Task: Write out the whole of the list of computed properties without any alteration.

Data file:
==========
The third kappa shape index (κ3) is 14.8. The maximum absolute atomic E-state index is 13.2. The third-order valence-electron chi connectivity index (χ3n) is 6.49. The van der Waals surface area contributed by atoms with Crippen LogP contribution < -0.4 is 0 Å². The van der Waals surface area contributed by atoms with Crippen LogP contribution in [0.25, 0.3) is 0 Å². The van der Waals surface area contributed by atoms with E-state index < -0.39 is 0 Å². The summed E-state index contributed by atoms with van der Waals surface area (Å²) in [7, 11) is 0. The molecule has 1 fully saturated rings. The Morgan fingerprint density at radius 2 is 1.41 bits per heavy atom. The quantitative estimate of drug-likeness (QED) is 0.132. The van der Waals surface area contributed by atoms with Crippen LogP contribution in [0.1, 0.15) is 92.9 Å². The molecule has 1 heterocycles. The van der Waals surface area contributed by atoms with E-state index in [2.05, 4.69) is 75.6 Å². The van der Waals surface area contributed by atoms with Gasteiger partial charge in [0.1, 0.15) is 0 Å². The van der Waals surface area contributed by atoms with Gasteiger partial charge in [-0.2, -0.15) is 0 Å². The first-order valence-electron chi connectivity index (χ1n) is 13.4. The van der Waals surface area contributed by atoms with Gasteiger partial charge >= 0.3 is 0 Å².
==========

The third kappa shape index (κ3) is 14.8. The maximum absolute atomic E-state index is 13.2. The third-order valence-electron chi connectivity index (χ3n) is 6.49. The van der Waals surface area contributed by atoms with Crippen LogP contribution < -0.4 is 0 Å². The van der Waals surface area contributed by atoms with Crippen LogP contribution in [0.25, 0.3) is 0 Å². The van der Waals surface area contributed by atoms with E-state index < -0.39 is 0 Å². The summed E-state index contributed by atoms with van der Waals surface area (Å²) in [7, 11) is 0. The molecule has 1 fully saturated rings. The Morgan fingerprint density at radius 2 is 1.41 bits per heavy atom. The quantitative estimate of drug-likeness (QED) is 0.132. The van der Waals surface area contributed by atoms with Crippen LogP contribution in [0.1, 0.15) is 92.9 Å². The molecule has 1 heterocycles. The van der Waals surface area contributed by atoms with E-state index in [2.05, 4.69) is 75.6 Å². The van der Waals surface area contributed by atoms with Gasteiger partial charge in [0.1, 0.15) is 0 Å². The van der Waals surface area contributed by atoms with Gasteiger partial charge in [-0.2, -0.15) is 0 Å². The first-order valence-electron chi connectivity index (χ1n) is 13.4. The van der Waals surface area contributed by atoms with Gasteiger partial charge >= 0.3 is 0 Å².